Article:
The U.S. Constitution does not mention God, the first clause of the First Amendment forbids Congress from adopting any laws tending to the “establishment of religion,” and 19th century efforts to adopt an amendment specifically acknowledging God failed. However, some contemporary politicians have argued that the United States is a “Christian nation.” Although some are simply highlighting the fact that a majority of Americans identify with a Christian denomination, others use the “Christian nation” belief to encourage legislation to enforce what they perceive to be Christian religious beliefs.
One document that is sometimes used to counter this argument is a treaty that representatives of the United States entered into with Tripoli in 1796. The Senate ratified the treaty and John Adams signed it the next year. The treaty was an unsuccessful attempt (the U.S. went to war over this issue during the Jefferson Administration) to prevent the so-called Barbary pirates — Muslim pirates and privateers who operated from North Africa — from interfering with American trade, which, flying under the U.S. flag, was no longer covered by treaties as it had been when such vessels were flying under British flags.
Treaty assures U.S. is not founded on Christian religion
Article 11 of the treaty stated: “As the government of the United States of America is not in any sense founded on the Christian Religion, as it has in itself no character of enmity against the laws, religious or tranquility of Musselmen, and as the said States never have entered into any war or act of hostility against any Mehomitan nation, it is declared by the parties that no pretext arising from religious opinions shall ever produce an interruption of the harmony existing between the two countries.”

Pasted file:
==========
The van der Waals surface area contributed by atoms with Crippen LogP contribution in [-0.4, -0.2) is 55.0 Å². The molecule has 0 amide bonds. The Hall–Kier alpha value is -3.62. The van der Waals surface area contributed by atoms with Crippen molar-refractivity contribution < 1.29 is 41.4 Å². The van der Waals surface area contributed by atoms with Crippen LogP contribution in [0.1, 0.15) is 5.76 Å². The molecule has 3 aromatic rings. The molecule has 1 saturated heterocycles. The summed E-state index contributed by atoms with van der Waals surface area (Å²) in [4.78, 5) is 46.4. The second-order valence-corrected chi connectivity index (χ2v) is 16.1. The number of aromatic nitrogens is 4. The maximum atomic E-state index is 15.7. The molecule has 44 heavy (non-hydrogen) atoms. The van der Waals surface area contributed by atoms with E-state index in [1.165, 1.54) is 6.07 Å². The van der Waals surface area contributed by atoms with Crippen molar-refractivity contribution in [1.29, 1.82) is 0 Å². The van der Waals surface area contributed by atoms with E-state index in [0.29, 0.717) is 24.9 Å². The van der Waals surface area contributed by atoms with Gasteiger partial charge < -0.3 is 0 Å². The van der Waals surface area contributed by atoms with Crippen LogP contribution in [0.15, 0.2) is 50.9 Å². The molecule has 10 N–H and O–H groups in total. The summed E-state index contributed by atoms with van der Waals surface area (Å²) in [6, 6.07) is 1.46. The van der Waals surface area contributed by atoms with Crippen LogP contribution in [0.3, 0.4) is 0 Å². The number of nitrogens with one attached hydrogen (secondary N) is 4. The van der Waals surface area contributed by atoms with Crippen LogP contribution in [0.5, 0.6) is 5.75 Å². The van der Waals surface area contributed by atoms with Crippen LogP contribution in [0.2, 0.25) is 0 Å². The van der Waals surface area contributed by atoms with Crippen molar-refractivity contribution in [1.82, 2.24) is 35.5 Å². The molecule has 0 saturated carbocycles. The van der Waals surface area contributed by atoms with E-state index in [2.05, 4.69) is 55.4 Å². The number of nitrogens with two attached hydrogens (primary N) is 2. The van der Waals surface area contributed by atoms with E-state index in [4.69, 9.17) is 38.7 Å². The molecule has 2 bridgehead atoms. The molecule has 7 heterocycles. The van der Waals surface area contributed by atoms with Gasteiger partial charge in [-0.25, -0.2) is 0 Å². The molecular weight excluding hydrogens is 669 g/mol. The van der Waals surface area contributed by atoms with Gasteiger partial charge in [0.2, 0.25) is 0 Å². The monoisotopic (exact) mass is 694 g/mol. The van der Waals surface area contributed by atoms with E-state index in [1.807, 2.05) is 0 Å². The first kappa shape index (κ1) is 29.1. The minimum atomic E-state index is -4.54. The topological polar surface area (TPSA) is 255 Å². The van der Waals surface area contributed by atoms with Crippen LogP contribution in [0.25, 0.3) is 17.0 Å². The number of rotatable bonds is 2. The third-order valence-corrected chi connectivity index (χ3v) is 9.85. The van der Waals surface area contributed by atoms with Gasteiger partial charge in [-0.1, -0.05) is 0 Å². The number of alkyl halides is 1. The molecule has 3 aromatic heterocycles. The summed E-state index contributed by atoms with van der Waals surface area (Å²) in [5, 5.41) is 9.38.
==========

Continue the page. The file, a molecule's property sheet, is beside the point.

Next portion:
The provision, which may have been written by Joel Barlow (one of the American negotiators), but which is missing from its Arabic counterpart, was not repeated in other treaties with other powers in the region, and the treaty itself was superseded by another treaty in 1805 (Crane 2020, 404-405).
The treaty received little contemporary comment. American Jews later used the treaty provision to oppose antisemitic discrimination; strict church-state separationists have cited the provision to counter the view that the U.S. is a Christian nation, and others have interpreted it merely as a way of reassuring Muslim states that the U.S. would not use the Christian religion as a pretext for conflict.
This article was published July 25, 2022. John Vile is professor of political science and dean of the Honors College at Middle Tennessee State University. He is co-editor of the Encyclopedia of the First Amendment.